Website Usability and Accessibility

Originally published 3/17/09 on Amandarama! LIBR240 blog

This week in LIBR 240, my web tools class, we learned about designing accessible websites. Accessibility in website design refers to whether your site can be easily used by people with disabilities, who may be using screen readers or other adaptive technology. Although accessibility is related to usability, because a website that is not accessible to users with disabilities is not usable for them, they do not mean the same thing. Usability is much broader and includes the entire user experience, including factors like:

  • how easy it is to learn how to use the site
  • how efficient it is to use
  • how satisfied users are with their experience

A website could be technically accessible (for example, using alt text for images to benefit people using screen readers) but still have poor overall usability.

It’s important to keep both accessibility and usability in mind when you design your website because you want people to have a good experience using your site. A frustrated user will (probably) not come back. What is the point of having a website if no one wants to use it? In addition to the benefits for you (repeat visitors to your site), an accessible, usable site is important for the benefits it provides for your users. As Krug says, “How many opportunities do we have to dramatically improve people’s lives just by doing our job a little better?” (Don’t Make Me Think, p.171). Accessible websites allow people with disabilities to be much more self-sufficient in gaining access to information than before the internet age. We should all make our sites accessible and usable because it is the right thing to do.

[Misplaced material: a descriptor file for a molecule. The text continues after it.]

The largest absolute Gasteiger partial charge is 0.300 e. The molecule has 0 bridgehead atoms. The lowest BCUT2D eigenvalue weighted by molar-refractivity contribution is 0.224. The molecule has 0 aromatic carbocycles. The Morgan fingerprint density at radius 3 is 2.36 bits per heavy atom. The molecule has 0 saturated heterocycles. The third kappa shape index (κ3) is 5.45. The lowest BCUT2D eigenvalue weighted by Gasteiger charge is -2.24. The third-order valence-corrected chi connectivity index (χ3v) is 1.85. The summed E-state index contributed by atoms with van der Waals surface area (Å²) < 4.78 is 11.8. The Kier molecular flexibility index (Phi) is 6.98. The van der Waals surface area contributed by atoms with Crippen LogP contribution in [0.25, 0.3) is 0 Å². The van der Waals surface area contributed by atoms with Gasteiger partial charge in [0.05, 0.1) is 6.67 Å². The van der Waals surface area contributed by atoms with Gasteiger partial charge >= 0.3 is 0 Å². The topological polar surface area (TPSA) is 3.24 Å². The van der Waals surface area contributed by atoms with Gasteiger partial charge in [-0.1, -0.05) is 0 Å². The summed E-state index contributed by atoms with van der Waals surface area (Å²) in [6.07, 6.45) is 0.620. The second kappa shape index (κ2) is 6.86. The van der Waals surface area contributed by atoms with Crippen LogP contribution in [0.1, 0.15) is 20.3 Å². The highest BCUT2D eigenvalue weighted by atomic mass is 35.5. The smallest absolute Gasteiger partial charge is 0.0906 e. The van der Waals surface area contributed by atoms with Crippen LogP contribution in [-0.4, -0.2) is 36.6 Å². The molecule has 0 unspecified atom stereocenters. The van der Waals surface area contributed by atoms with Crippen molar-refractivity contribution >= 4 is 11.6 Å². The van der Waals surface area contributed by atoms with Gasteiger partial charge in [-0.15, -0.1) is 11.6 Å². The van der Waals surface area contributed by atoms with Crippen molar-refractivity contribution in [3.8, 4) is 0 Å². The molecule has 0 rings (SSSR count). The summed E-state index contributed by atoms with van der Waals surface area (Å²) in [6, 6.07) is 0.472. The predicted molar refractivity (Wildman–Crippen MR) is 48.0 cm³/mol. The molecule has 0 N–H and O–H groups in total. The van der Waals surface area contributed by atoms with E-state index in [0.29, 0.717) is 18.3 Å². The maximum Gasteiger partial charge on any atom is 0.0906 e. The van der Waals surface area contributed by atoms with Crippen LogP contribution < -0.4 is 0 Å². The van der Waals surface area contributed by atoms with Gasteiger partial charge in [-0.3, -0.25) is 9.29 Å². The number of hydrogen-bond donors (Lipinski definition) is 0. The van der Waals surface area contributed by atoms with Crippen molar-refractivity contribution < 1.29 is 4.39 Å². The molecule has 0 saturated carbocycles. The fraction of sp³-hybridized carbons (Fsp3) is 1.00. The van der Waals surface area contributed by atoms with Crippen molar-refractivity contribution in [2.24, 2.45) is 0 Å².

There’s no good reason not to make your website accessible. If you incorporate accessibility into your design from the start and use CSS, it is not that much more complicated than designing without thinking about it. In fact, here are three easy things you can do to increase accessibility in your web page:

  1. Add “alt” text to images. This is helpful not only for people using screen readers but also those who cannot or choose not to display images. Make sure that the alt text is descriptive for images that convey meaning and use an empty alt attribute for those that should be ignored.
  2. Add a “Skip to main content” link at the top of each page. People using screen readers do not want to hear the navigation links every time they go to a new page.
  3. Make sure all content is accessible using keyboard shortcuts. Some users may not be able to use a mouse.

I was struck by the observations about people using screen readers described by Mary Theofanos and Janice Redish in the article cited by Steve Krug. In many ways, blind users interact with the website the same way that sighted users do, from “scanning” the text to preferring concise, clear text and a simple layout. It seems true that one of the biggest things you can do to increase accessibility is to address your usability issues first.

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